An advisory panel to the National Endowment for the Arts will officially recommend tomorrow that the D.C. Commission on the Arts and Humanities be given the $295,000 grant it was denied last May because its application did not meet Endowment criteria.

The recommendation must still be approved by the Endowment's advisory arm, the National Council on the Arts, which yesterday began a three-day meeting here at the Capitol Hilton. Final approval must come from Arts Endowment Chairman Livingston Biddle. But the main hurdle for the D.C. Commission was the panel, which reviews all applications from state art councils.

At its meeting yesterday, the National Council on the Arts voted to fund a new national pilot program setting aside $1.5 million in challenge grants to small, community-based minority theaters, performing groups and visual art programs, and to provide them with free consulting services.

"We want to get the cream of storefront theater out of month-to-month survival," said Arts Endowment official A. B. Spellman who helped to develop the program.

The program, according to endowment officials, will make grants of no more that $100,000 to a small number of organizations, generally those which have difficulty raising money, and which have "quite small" annual budgets of $100,000 to $200,000.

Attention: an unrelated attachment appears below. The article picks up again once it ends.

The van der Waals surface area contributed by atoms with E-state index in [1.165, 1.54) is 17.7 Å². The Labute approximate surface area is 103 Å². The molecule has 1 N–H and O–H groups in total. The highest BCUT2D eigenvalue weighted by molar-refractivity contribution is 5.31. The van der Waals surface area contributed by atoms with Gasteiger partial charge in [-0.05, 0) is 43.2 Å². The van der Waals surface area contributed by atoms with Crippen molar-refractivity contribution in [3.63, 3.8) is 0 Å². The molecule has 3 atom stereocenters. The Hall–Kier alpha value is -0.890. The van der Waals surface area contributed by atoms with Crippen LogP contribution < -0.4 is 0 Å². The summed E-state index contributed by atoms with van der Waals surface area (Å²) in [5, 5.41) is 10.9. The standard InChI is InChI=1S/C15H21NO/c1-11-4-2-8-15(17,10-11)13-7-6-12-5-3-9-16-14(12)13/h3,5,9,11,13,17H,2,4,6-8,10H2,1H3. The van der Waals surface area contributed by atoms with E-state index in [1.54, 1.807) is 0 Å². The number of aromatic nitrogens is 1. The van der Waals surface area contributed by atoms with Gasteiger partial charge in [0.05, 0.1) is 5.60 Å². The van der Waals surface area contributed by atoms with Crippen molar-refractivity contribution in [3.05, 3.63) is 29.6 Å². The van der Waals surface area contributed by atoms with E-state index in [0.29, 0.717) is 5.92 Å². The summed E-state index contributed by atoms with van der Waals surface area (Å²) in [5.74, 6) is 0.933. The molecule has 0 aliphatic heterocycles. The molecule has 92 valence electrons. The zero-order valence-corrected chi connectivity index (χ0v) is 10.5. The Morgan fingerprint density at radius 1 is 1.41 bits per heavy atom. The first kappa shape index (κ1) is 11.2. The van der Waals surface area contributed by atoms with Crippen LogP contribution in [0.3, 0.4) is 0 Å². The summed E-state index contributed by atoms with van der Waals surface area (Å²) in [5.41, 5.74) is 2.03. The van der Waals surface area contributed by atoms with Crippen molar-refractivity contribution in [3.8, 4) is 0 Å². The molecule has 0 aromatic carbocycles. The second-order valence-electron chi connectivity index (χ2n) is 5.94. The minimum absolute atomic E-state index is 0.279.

The groups selected must then match their grants (through fund-raising and earned income) with three times as much money over the course of three years. After about a year and a half, the program will be evaluated and possibly expanded.

One official of the advisory panel on state funding had nothing but praise for the revised application submitted by the D.C. Commission after the earlier denial. "The difference was like night and day," said Henry Putsch, director of the panel. "It was organized, coherent, professional and it specifically addressed all the criteria we wanted."